A state legislator has proposed naming the section of I-55 that runs through Arnold in honor of President Donald J. Trump.
State Rep. Mary Elizabeth Coleman (R-Arnold) said she will file a bill in the upcoming session of the General Assembly to do just that.
“Missouri has a tradition of naming its highways and roadways for notable people. There’s a section of highway named for President Barack Obama in the city of St. Louis. Jefferson County loves President Trump, and they like what he’s done during his time in office,” Coleman said.
She said that’s based on the November election returns, when 65.88 percent of voters in Jefferson County cast ballots for the Republican incumbent.
Coleman said the section of I-55 through Arnold was chosen because it is the main stretch through her district that has not been dedicated.
“There’s the Rosa Parks Highway (of I-55 in south St. Louis County), and to the south, sections are named for fallen officers. I’d never want to erase those,” she said. “There’s a protocol in the General Assembly where representatives don’t look to dedicate places in other districts.”
Coleman said rather than allowing a passage of time before naming a stretch of the interstate after Trump, which is the practice for those inducted into sports halls of fame, now is the perfect time to act.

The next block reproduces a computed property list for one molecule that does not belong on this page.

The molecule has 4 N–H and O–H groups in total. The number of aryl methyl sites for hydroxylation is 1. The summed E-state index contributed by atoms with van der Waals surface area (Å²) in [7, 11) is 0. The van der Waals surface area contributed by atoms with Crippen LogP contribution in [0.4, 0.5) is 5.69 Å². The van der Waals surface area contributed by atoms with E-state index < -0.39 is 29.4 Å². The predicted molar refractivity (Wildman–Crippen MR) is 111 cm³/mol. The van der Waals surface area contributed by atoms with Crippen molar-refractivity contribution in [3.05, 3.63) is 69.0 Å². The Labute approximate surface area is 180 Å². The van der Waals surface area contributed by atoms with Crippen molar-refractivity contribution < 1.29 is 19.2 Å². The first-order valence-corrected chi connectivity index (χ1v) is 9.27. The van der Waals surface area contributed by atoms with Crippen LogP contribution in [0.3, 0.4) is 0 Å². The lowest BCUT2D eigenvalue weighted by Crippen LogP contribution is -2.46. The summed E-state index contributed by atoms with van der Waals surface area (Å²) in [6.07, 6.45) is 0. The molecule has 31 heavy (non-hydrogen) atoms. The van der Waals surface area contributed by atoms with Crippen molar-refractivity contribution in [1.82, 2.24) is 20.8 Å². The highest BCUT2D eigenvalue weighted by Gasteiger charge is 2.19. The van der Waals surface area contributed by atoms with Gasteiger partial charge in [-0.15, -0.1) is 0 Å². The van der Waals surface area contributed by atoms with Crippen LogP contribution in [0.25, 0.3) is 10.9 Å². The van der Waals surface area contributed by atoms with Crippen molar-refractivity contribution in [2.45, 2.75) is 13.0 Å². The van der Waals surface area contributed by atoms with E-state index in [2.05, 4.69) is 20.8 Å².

“Why now? I’d ask why not now?” she said. “In Jefferson County, he has wide support. This seems like a nice thing to do.”
Coleman said she understands the argument that dedicating a section of an interstate may not be on many people’s list of legislative priorities.
“There are a lot of really important issues people want us to work on, and we’re doing that. There will be a thousand or more bills filed this session,” she said. “But one of the functions of a state legislator is to do these types of things, and it’s not taking away from important policy decisions.”
Coleman encouraged those who want to support the issue to click on a link on her Facebook campaign page at VoteMaryElizabethColeman.
“We have our 45th President to thank for growing Missouri’s economy, strengthening our infrastructure, and protecting our values from power-drunk politicians with big government policy,” she says on the page with the link.
Coleman said she has not been monitoring comments on the Facebook post, nor does she know how many people have clicked on the link to show support.
“I have been told there’s a huge response, but I don’t have any data on how many people have responded to the link,” she said.
“The one thing I can tell you is that friends of my children have come up to me at church, in the supermarket, to tell me they like the idea. If even the kids know, it must be being talked about quite a bit.”
Coleman said she is optimistic the bill would be passed into law.
“I don’t solicit co-sponsors to my bills, but I would guess it would get support from the other county legislators and around the state,” she said.